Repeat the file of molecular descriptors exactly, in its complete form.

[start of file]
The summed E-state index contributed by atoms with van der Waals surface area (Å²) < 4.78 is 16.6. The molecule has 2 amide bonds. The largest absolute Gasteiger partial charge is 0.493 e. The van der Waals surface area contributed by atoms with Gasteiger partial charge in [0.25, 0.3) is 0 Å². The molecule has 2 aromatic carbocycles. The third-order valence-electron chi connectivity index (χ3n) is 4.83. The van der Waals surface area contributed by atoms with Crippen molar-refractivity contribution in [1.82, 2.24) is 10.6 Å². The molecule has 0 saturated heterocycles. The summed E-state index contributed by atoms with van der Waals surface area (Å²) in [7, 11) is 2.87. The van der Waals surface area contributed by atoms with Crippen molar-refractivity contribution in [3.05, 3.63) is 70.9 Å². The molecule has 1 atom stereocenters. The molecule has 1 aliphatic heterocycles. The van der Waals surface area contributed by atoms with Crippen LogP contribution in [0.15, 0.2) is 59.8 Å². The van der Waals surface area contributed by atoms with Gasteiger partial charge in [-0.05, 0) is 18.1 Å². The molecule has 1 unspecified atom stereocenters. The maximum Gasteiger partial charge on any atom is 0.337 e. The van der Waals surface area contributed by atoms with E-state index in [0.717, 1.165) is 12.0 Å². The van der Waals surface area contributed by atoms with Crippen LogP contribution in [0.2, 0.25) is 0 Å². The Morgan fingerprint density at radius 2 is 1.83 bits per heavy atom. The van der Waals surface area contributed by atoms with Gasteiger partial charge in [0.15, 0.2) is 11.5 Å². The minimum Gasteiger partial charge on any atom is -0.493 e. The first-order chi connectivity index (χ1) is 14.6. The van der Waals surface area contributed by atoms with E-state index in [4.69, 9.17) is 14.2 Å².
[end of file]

The summed E-state index contributed by atoms with van der Waals surface area (Å²) < 4.78 is 16.6. The molecule has 2 amide bonds. The largest absolute Gasteiger partial charge is 0.493 e. The van der Waals surface area contributed by atoms with Gasteiger partial charge in [0.25, 0.3) is 0 Å². The molecule has 2 aromatic carbocycles. The third-order valence-electron chi connectivity index (χ3n) is 4.83. The van der Waals surface area contributed by atoms with Crippen molar-refractivity contribution in [1.82, 2.24) is 10.6 Å². The molecule has 0 saturated heterocycles. The summed E-state index contributed by atoms with van der Waals surface area (Å²) in [7, 11) is 2.87. The van der Waals surface area contributed by atoms with Crippen molar-refractivity contribution in [3.05, 3.63) is 70.9 Å². The molecule has 1 atom stereocenters. The molecule has 1 aliphatic heterocycles. The van der Waals surface area contributed by atoms with Crippen LogP contribution in [0.15, 0.2) is 59.8 Å². The van der Waals surface area contributed by atoms with Gasteiger partial charge in [-0.05, 0) is 18.1 Å². The molecule has 1 unspecified atom stereocenters. The maximum Gasteiger partial charge on any atom is 0.337 e. The van der Waals surface area contributed by atoms with E-state index in [0.717, 1.165) is 12.0 Å². The van der Waals surface area contributed by atoms with Crippen LogP contribution in [0.2, 0.25) is 0 Å². The Morgan fingerprint density at radius 2 is 1.83 bits per heavy atom. The van der Waals surface area contributed by atoms with Gasteiger partial charge in [0.15, 0.2) is 11.5 Å². The minimum Gasteiger partial charge on any atom is -0.493 e. The first-order chi connectivity index (χ1) is 14.6. The van der Waals surface area contributed by atoms with E-state index in [4.69, 9.17) is 14.2 Å².